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Glas-hirfryn: Rescuing the fallen timbers

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Part of the collapsed north wall of the timber-framed house

Bringing the house down

Until recent years parts of the second storey and roof of the building were still standing but by the time site clearance began, on 3 July 2012, much this had been brought down during gales the previous winter. The long and slow process of carefully removing and numbering the fallen timberwork and trying to work out where it belonged had begun. The work was undertaken by Manor Joinery, the firm engaged to undertake the rebuilding, with help from the owners.

Collapsed timbers from the eastern gable wall of the timber-framed house

Where whole sections of walling had fallen down it was easy to see where they belonged, but many of the timbers had become jumbled up it proved more difficult to work out where they had come from.

Where possible other building materials such as slates and ridge tiles were also salvaged so that they could be used in the eventual rebuilding work.

One of the elaborately moulded joists from one of the ground-floor ceilings

Labelling the timbers

Individual pieces of timber were carefully marked with plastic tags and their position, where known, annotated on the architect's drawing before being taken off site for safe storage.

Carved boss which had originally graced the centre of the ground-floor hall ceiling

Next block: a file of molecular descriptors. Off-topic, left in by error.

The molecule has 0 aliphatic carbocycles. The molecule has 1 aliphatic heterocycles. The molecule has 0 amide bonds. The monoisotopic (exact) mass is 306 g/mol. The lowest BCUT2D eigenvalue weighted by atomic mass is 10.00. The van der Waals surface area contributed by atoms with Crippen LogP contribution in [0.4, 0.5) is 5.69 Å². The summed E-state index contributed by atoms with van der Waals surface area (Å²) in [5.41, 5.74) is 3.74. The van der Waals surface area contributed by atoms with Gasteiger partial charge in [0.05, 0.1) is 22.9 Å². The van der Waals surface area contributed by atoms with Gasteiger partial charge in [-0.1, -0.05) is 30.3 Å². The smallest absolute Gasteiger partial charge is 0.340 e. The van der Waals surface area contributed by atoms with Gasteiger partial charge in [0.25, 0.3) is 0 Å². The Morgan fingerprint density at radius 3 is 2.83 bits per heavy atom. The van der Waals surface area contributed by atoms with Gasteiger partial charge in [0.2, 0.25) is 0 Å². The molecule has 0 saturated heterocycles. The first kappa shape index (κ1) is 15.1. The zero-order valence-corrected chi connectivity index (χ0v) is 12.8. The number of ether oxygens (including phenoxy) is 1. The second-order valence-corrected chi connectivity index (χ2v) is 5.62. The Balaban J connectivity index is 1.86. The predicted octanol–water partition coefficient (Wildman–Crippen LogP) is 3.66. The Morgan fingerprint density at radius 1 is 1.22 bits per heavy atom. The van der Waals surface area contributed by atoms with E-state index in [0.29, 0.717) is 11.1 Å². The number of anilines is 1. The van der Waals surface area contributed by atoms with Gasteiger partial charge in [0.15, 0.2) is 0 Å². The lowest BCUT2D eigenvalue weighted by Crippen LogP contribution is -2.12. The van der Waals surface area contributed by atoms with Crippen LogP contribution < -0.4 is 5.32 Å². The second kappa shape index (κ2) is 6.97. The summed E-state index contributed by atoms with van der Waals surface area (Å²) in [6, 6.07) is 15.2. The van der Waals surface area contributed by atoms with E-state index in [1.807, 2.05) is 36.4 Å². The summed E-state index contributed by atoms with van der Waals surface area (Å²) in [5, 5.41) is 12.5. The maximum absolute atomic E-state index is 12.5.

Quality and quantity of the timberwork

Even in its collapsed state, both the quantity of oak timber and the quality of the craftsmanship were readily apparent. Given the rural location of the building it had clearly been a dwelling of high status upon which considerable resources had been expended. Much time and effort had been spent in carving all the ground-floor ceiling beams and joists with a moulding plane. The carved boss which had originally been at the centre of the ground-floor hall ceiling was elaborately carved with stylized leaves with a rose at the centre.

Ground-floor wall at the eastern end of the house.

Taking the building apart

Taking down the building provided an opportunity to study in greater detail the way in which it had been put together. The walls of the house were closely-studded, with only narrow infilled wattle-and-daub panels. There were much larger posts ('wall-posts') at the corners of the building which sat on top of a horizontal beam at the bottom ('sole-plate') and which supported a large beam along the top of the wall ('wall-plate'). The walls themselves were made of upper and lower rows of oak studs with horizontal bars ('mid rails') about halfway up. All the timbers were held together with mortises and tenons secured with wooden pegs (sometimes called 'treenails') hammered into holes that had been drilled through the timbers. Here, wooden pegs are being removed from the joints of the ground-floor wall at the eastern end of the house so that the wall could be taken down.

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